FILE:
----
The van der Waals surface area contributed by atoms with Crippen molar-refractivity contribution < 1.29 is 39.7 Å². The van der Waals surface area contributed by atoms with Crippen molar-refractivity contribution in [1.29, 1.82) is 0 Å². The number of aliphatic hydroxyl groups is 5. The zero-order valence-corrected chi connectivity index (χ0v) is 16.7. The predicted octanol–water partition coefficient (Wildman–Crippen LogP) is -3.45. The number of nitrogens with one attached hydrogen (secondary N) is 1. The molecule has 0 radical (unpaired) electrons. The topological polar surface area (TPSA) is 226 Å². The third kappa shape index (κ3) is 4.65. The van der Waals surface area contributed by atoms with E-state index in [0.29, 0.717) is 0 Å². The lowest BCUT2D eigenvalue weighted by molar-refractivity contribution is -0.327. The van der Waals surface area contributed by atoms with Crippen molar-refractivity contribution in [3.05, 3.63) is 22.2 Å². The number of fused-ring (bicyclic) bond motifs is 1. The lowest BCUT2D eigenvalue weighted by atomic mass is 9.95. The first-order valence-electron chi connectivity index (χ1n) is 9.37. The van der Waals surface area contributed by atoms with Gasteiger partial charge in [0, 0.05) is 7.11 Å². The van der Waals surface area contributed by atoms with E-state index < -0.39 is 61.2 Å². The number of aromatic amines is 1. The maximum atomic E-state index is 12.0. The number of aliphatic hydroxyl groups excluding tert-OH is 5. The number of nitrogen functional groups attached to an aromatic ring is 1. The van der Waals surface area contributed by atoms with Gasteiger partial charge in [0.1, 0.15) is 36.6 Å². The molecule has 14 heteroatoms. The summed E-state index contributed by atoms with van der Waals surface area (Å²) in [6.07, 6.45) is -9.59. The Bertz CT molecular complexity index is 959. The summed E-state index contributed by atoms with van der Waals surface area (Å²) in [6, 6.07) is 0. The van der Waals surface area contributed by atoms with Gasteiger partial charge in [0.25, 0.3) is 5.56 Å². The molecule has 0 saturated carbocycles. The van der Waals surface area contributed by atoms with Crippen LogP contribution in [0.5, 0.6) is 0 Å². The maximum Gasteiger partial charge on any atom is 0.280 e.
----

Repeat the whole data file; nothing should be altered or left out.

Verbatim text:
The van der Waals surface area contributed by atoms with Crippen molar-refractivity contribution < 1.29 is 39.7 Å². The van der Waals surface area contributed by atoms with Crippen molar-refractivity contribution in [1.29, 1.82) is 0 Å². The number of aliphatic hydroxyl groups is 5. The zero-order valence-corrected chi connectivity index (χ0v) is 16.7. The predicted octanol–water partition coefficient (Wildman–Crippen LogP) is -3.45. The number of nitrogens with one attached hydrogen (secondary N) is 1. The molecule has 0 radical (unpaired) electrons. The topological polar surface area (TPSA) is 226 Å². The third kappa shape index (κ3) is 4.65. The van der Waals surface area contributed by atoms with E-state index in [0.29, 0.717) is 0 Å². The lowest BCUT2D eigenvalue weighted by molar-refractivity contribution is -0.327. The van der Waals surface area contributed by atoms with Crippen molar-refractivity contribution in [3.05, 3.63) is 22.2 Å². The number of fused-ring (bicyclic) bond motifs is 1. The lowest BCUT2D eigenvalue weighted by atomic mass is 9.95. The first-order valence-electron chi connectivity index (χ1n) is 9.37. The van der Waals surface area contributed by atoms with Gasteiger partial charge in [0, 0.05) is 7.11 Å². The van der Waals surface area contributed by atoms with E-state index < -0.39 is 61.2 Å². The number of aromatic amines is 1. The maximum atomic E-state index is 12.0. The number of aliphatic hydroxyl groups excluding tert-OH is 5. The number of nitrogen functional groups attached to an aromatic ring is 1. The van der Waals surface area contributed by atoms with Gasteiger partial charge in [0.1, 0.15) is 36.6 Å². The molecule has 14 heteroatoms. The summed E-state index contributed by atoms with van der Waals surface area (Å²) in [6.07, 6.45) is -9.59. The Bertz CT molecular complexity index is 959. The summed E-state index contributed by atoms with van der Waals surface area (Å²) in [6, 6.07) is 0. The van der Waals surface area contributed by atoms with Gasteiger partial charge in [0.25, 0.3) is 5.56 Å². The molecule has 0 saturated carbocycles. The van der Waals surface area contributed by atoms with Crippen LogP contribution in [0.5, 0.6) is 0 Å². The maximum Gasteiger partial charge on any atom is 0.280 e.